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Biokinetics of zinc oxide nanoparticles: toxicokinetics, biological fates, and protein interaction.

Choi SJ, Choy JH - Int J Nanomedicine (2014)

Bottom Line: Biokinetic studies of zinc oxide (ZnO) nanoparticles involve systematic and quantitative analyses of absorption, distribution, metabolism, and excretion in plasma and tissues of whole animals after exposure.A full understanding of the biokinetics provides basic information about nanoparticle entry into systemic circulation, target organs of accumulation and toxicity, and elimination time, which is important for predicting the long-term toxic potential of nanoparticles.This review focuses on physicochemical factors affecting the biokinetics of ZnO nanoparticles, in concert with understanding bioavailable fates and their interaction with proteins.

View Article: PubMed Central - PubMed

Affiliation: Department of Food Science and Technology, Seoul Women's University, Seoul, South Korea.

ABSTRACT
Biokinetic studies of zinc oxide (ZnO) nanoparticles involve systematic and quantitative analyses of absorption, distribution, metabolism, and excretion in plasma and tissues of whole animals after exposure. A full understanding of the biokinetics provides basic information about nanoparticle entry into systemic circulation, target organs of accumulation and toxicity, and elimination time, which is important for predicting the long-term toxic potential of nanoparticles. Biokinetic behaviors can be dependent on physicochemical properties, dissolution property in biological fluids, and nanoparticle-protein interaction. Moreover, the determination of biological fates of ZnO nanoparticles in the systemic circulation and tissues is critical in interpreting biokinetic behaviors and predicting toxicity potential as well as mechanism. This review focuses on physicochemical factors affecting the biokinetics of ZnO nanoparticles, in concert with understanding bioavailable fates and their interaction with proteins.

No MeSH data available.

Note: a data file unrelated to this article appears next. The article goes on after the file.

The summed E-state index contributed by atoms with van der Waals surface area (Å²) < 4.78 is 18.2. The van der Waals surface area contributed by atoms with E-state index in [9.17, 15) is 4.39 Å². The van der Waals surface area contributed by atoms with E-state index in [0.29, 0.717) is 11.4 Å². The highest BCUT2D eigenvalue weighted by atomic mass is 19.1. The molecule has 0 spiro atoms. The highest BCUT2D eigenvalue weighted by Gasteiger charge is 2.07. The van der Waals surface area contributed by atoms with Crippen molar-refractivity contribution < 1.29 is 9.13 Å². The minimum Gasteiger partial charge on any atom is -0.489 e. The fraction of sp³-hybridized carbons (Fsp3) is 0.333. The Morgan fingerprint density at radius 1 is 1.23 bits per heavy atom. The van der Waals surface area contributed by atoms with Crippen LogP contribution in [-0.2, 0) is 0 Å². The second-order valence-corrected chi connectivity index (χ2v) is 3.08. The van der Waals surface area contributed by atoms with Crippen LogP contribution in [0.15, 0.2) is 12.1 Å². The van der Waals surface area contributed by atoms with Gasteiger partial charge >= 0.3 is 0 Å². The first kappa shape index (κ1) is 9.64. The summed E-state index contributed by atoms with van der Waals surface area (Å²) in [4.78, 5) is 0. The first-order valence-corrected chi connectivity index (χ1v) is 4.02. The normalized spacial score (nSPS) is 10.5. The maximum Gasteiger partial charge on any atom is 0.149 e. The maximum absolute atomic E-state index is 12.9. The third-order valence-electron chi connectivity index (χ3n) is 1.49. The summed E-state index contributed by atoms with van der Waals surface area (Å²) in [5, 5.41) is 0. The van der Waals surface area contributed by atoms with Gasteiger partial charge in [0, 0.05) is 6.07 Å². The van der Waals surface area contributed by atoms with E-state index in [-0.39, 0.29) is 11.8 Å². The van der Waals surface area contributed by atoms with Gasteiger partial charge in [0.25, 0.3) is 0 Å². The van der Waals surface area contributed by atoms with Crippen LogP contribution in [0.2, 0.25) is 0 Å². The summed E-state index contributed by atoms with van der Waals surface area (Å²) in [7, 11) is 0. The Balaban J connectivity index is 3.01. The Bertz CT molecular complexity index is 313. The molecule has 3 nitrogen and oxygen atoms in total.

Related in: MedlinePlus

Tissue-distribution kinetics of 20 nm zinc oxide (ZnO) nanoparticles after a single oral administration to male rats.Note: There are statistically significant differences between columns labeled (a) and columns labeled (b) (P<0.05).
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f2-ijn-9-261: Tissue-distribution kinetics of 20 nm zinc oxide (ZnO) nanoparticles after a single oral administration to male rats.Note: There are statistically significant differences between columns labeled (a) and columns labeled (b) (P<0.05).

Mentions: Tissue-distribution patterns are highly dependent on exposure route, animals, and the physicochemical properties of nanoparticles. Orally administered ZnO nanoparticles of 20 and 70 nm capped with citrate/HEPES or L-serine/HEPES were determined to accumulate in kidneys, liver, and lungs in rats after a single-dose administration, regardless of particle size, surface charge, or sex (Table 1 and Figure 2).25,26 Tissue-distribution kinetics demonstrated a similar tendency to that found in plasma concentration–time profile (Figure 1), showing elevated zinc concentrations at 6–24 hours and 1–2 days in kidneys and liver after administration of 300 and 2,000 mg/kg, but returned to normal levels at 2 and 7 days, respectively. High retention of ZnO nanoparticles in lungs for the first hour can be explained by the fact that particles of 30–80 nm tend to be generally sequestered in lung tissue.31 The same target organs for ZnO nanoparticles were determined by applying optical imaging of Cy5.5-conjugation and positron emission tomography imaging of fluorinated particles.32,33 ZnO nanoparticles of 40 nm distributed to the liver and kidneys following repeated oral administration to rats for 13 weeks; however, lung distribution was not included in this study.21 On the other hand, elevated zinc levels were detected in the liver, spleen, and kidneys in mice orally administered ZnO nanoparticles of about 93 nm, and caused acute liver toxicity.34 Different tissue-distribution patterns between oral ZnO nanoparticles and ZnCl2 were demonstrated, showing higher distribution of ZnO nanoparticles in lungs, but lower distribution in kidneys and liver than ZnCl.26